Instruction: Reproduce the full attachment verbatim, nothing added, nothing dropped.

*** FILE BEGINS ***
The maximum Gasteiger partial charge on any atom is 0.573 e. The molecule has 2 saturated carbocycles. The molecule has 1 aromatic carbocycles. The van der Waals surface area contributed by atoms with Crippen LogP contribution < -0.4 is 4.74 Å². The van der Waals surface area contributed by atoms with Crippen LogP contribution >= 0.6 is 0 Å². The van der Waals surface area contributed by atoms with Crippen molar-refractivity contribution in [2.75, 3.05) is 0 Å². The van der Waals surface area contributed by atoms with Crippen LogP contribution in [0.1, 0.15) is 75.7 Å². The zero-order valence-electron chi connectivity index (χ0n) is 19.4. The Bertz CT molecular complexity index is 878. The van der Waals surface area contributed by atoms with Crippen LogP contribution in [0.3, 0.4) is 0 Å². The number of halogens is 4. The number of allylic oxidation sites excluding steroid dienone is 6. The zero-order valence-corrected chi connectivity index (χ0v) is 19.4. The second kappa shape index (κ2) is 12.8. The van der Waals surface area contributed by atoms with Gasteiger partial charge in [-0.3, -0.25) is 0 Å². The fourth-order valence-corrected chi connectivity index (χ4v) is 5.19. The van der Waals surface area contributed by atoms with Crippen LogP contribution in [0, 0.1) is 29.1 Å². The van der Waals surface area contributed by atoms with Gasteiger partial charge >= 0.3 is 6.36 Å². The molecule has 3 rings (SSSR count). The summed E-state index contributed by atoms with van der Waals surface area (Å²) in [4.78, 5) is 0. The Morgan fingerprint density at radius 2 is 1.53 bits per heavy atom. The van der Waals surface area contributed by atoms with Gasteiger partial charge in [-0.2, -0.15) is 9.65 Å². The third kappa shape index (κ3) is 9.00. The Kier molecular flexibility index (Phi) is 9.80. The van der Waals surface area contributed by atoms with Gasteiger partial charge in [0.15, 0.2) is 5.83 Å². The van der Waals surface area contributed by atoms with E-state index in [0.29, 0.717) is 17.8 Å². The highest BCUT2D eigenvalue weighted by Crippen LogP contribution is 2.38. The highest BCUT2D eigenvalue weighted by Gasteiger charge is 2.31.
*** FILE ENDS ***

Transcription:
The maximum Gasteiger partial charge on any atom is 0.573 e. The molecule has 2 saturated carbocycles. The molecule has 1 aromatic carbocycles. The van der Waals surface area contributed by atoms with Crippen LogP contribution < -0.4 is 4.74 Å². The van der Waals surface area contributed by atoms with Crippen LogP contribution >= 0.6 is 0 Å². The van der Waals surface area contributed by atoms with Crippen molar-refractivity contribution in [2.75, 3.05) is 0 Å². The van der Waals surface area contributed by atoms with Crippen LogP contribution in [0.1, 0.15) is 75.7 Å². The zero-order valence-electron chi connectivity index (χ0n) is 19.4. The Bertz CT molecular complexity index is 878. The van der Waals surface area contributed by atoms with Crippen LogP contribution in [0.3, 0.4) is 0 Å². The number of halogens is 4. The number of allylic oxidation sites excluding steroid dienone is 6. The zero-order valence-corrected chi connectivity index (χ0v) is 19.4. The second kappa shape index (κ2) is 12.8. The van der Waals surface area contributed by atoms with Gasteiger partial charge in [-0.3, -0.25) is 0 Å². The fourth-order valence-corrected chi connectivity index (χ4v) is 5.19. The van der Waals surface area contributed by atoms with Crippen LogP contribution in [0, 0.1) is 29.1 Å². The van der Waals surface area contributed by atoms with Gasteiger partial charge >= 0.3 is 6.36 Å². The molecule has 3 rings (SSSR count). The summed E-state index contributed by atoms with van der Waals surface area (Å²) in [4.78, 5) is 0. The Morgan fingerprint density at radius 2 is 1.53 bits per heavy atom. The van der Waals surface area contributed by atoms with Gasteiger partial charge in [-0.2, -0.15) is 9.65 Å². The third kappa shape index (κ3) is 9.00. The Kier molecular flexibility index (Phi) is 9.80. The van der Waals surface area contributed by atoms with Gasteiger partial charge in [0.15, 0.2) is 5.83 Å². The van der Waals surface area contributed by atoms with E-state index in [0.29, 0.717) is 17.8 Å². The highest BCUT2D eigenvalue weighted by Crippen LogP contribution is 2.38. The highest BCUT2D eigenvalue weighted by Gasteiger charge is 2.31.